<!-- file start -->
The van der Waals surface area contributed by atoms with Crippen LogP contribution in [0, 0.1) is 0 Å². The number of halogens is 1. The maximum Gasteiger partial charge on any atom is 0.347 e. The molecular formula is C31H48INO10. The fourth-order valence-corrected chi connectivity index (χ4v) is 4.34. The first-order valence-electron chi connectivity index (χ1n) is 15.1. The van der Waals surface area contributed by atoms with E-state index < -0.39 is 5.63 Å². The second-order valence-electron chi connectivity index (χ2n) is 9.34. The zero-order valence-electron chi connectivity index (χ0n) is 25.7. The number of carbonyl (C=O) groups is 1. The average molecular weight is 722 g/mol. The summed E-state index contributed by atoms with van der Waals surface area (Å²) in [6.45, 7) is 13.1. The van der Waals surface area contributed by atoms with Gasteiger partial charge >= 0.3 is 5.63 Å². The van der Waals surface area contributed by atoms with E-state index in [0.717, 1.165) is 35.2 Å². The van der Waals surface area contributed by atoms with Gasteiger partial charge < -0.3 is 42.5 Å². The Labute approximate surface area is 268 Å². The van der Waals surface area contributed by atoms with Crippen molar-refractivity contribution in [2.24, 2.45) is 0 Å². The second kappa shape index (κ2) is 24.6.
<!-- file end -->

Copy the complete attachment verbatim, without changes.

The van der Waals surface area contributed by atoms with Crippen LogP contribution in [0, 0.1) is 0 Å². The number of halogens is 1. The maximum Gasteiger partial charge on any atom is 0.347 e. The molecular formula is C31H48INO10. The fourth-order valence-corrected chi connectivity index (χ4v) is 4.34. The first-order valence-electron chi connectivity index (χ1n) is 15.1. The van der Waals surface area contributed by atoms with E-state index < -0.39 is 5.63 Å². The second-order valence-electron chi connectivity index (χ2n) is 9.34. The zero-order valence-electron chi connectivity index (χ0n) is 25.7. The number of carbonyl (C=O) groups is 1. The average molecular weight is 722 g/mol. The summed E-state index contributed by atoms with van der Waals surface area (Å²) in [6.45, 7) is 13.1. The van der Waals surface area contributed by atoms with Gasteiger partial charge >= 0.3 is 5.63 Å². The van der Waals surface area contributed by atoms with E-state index in [0.717, 1.165) is 35.2 Å². The van der Waals surface area contributed by atoms with Gasteiger partial charge < -0.3 is 42.5 Å². The Labute approximate surface area is 268 Å². The van der Waals surface area contributed by atoms with Crippen molar-refractivity contribution in [2.24, 2.45) is 0 Å². The second kappa shape index (κ2) is 24.6.